In one embodiment, the solution that is separated from this residue can, as set forth above, be recycled to enable preparation of the acidic aqueous metal halide solution. The recycled solution can, as set forth above, comprise at least some of the metal of the metal halide solution oxidised to its higher valent state.

With the process as disclosed herein, by controlling the oxidising of the sulfidic material, but leaving precious metal (e.g. gold) generally not oxidised, existing cyanide technology can then be used to recover the precious metal from the residue. This allows the process to be combined or integrated with existing cyanide-based leaching infrastructure, and can also reduce technical risk and capital expenditure through the use of such existing infrastructure.

With the process as disclosed herein, because the precious metal (e.g. gold) is generally not oxidised, there is negligible "preg-robbing" (e.g. masking) by organic carbon which may be present as a contaminant (e.g. at about 0.4%) in the sulfidic material to be treated, because the e.g. gold is generally not dissolved into the solution.

Further, with the process as disclosed herein, when the sulfidic material is

contaminated with arsenic, antimony or the like, the arsenic etc can be simultaneously leached and precipitated in a leaching stage of the process (i.e. the process is able to accommodate such impurities by leaching and removal). It can be uneconomic for existing cyanide leach technology to leach such contaminated sulfidic materials.

In addition, it has been observed that the multi-valent metal in a halide environment better enables e.g. air/oxygen to be utilised to oxidise contaminated pyrites such as

arsenopyrites, etc through to e.g. scorodite (FeAs0 4 ) and elemental sulfur. The process can be operated in a closed loop or recycle mode with attendant economic benefits (e.g. simplicity, low energy consumption, preservation of mass balance etc.). The process can be applied to recover a precious metal such as gold from a range of sulfidic materials, including otherwise difficult to treat ores and concentrates, and including double- refractory materials having relatively high carbon content (e.g. carbon-containing

arsenopyrites).

In one embodiment, the process may comprise a first leaching stage. In addition to air (oxygen), an acid (typically sulfuric acid, or may be hydrochloric acid or another acid which does not interfere with the process chemistry) may be added to the first leaching stage to ensure an optimum Eh and pH for oxidising of the sulfidic material.

Typically the sulfidic material comprises a pyritic material which may be oxidised in the first leaching stage (i.e. sulfuric acid and air are advantageously optimised to the leaching of many typical pyrites). Other oxidants such as chlorine gas, hydrogen peroxide, etc may also be added to the first leaching stage.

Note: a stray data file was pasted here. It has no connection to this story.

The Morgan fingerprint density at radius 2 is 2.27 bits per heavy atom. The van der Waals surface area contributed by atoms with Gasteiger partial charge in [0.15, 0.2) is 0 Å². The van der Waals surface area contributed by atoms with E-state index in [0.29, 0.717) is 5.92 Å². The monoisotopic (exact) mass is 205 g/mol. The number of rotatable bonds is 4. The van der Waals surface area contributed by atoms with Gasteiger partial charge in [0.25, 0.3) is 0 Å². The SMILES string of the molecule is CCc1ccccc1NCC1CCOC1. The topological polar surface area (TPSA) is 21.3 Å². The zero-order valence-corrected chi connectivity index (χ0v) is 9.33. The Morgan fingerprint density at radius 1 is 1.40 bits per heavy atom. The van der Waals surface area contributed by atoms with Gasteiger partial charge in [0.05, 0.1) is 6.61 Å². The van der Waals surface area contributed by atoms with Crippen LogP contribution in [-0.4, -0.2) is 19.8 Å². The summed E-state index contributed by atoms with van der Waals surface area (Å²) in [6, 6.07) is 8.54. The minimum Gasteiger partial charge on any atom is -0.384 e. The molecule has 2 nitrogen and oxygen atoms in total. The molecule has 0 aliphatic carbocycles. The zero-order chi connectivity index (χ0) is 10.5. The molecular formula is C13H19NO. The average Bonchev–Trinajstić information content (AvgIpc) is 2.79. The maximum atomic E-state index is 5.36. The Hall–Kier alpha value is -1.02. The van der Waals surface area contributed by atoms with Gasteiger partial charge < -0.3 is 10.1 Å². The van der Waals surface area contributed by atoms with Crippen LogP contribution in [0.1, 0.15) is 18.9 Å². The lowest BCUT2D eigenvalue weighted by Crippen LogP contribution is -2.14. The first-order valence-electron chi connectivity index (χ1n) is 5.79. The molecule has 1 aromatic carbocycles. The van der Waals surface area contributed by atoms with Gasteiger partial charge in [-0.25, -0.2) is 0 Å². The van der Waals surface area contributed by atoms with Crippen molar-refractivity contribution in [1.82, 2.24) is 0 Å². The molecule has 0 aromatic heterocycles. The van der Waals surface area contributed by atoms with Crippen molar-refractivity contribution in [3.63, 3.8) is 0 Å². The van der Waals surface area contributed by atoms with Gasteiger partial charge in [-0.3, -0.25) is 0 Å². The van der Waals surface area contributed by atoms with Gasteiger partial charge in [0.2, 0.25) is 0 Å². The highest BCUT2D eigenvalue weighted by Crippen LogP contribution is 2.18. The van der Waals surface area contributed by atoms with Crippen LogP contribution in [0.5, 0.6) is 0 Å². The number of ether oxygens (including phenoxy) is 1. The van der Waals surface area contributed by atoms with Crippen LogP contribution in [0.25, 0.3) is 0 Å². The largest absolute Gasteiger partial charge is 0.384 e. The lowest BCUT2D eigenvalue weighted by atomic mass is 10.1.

In one embodiment, the process may further comprise a second leaching stage in which the solution conditions are controlled (e.g. the maintenance of a suitable Eh and the control of pH (i.e. raised and monitored relative to the first leaching stage)) to maintain iron in its ferric state, and to maintain a scorodite precipitate (FeAs0 4 ) so as to facilitate its removal, including as an Fe 2 0 3 precipitate.

In the process as disclosed herein, each leaching stage may be operated co- or counter- currently and, in this regard, each stage may comprise one or more vessels. The entire solution from the first leaching stage can be fed to the second leaching stage. In one embodiment, when sulfuric acid is added to the first leaching stage, calcium in solution can precipitate as calcium sulphate (CaS0 4 ). To replace the calcium, and also to help in maintaining suitable Eh and pH, a base such as calcium carbonate can be added to the second leaching stage. Oxidation of, in particular, pyritic materials can also produce excess sulfuric acid, whereupon the addition of a base such as calcium carbonate can neutralise such excess acid.

In one embodiment, when the pyritic material comprises arsenopyrite, the oxidation potential in the first leaching stage may be controlled to leach arsenic into solution, and the solution pH may be controlled such that, once leached, the arsenic precipitates as ferric arsenate. In the second leaching stage the solution pH may be controlled to maintain arsenic as a ferric arsenate precipitate, and to also maintain an Fe 2 0 3 precipitate. Ferric removal may be controlled by regulating limestone addition so as to maintain some iron in solution, which in turn can prevent cupric copper precipitation (i.e. because iron precipitates at a lower pH than copper and buffers the pH whilst it precipitates, thereby acting as a safeguard against copper precipitation). Also, iron in solution can act as one of the multi-valent species, as described below.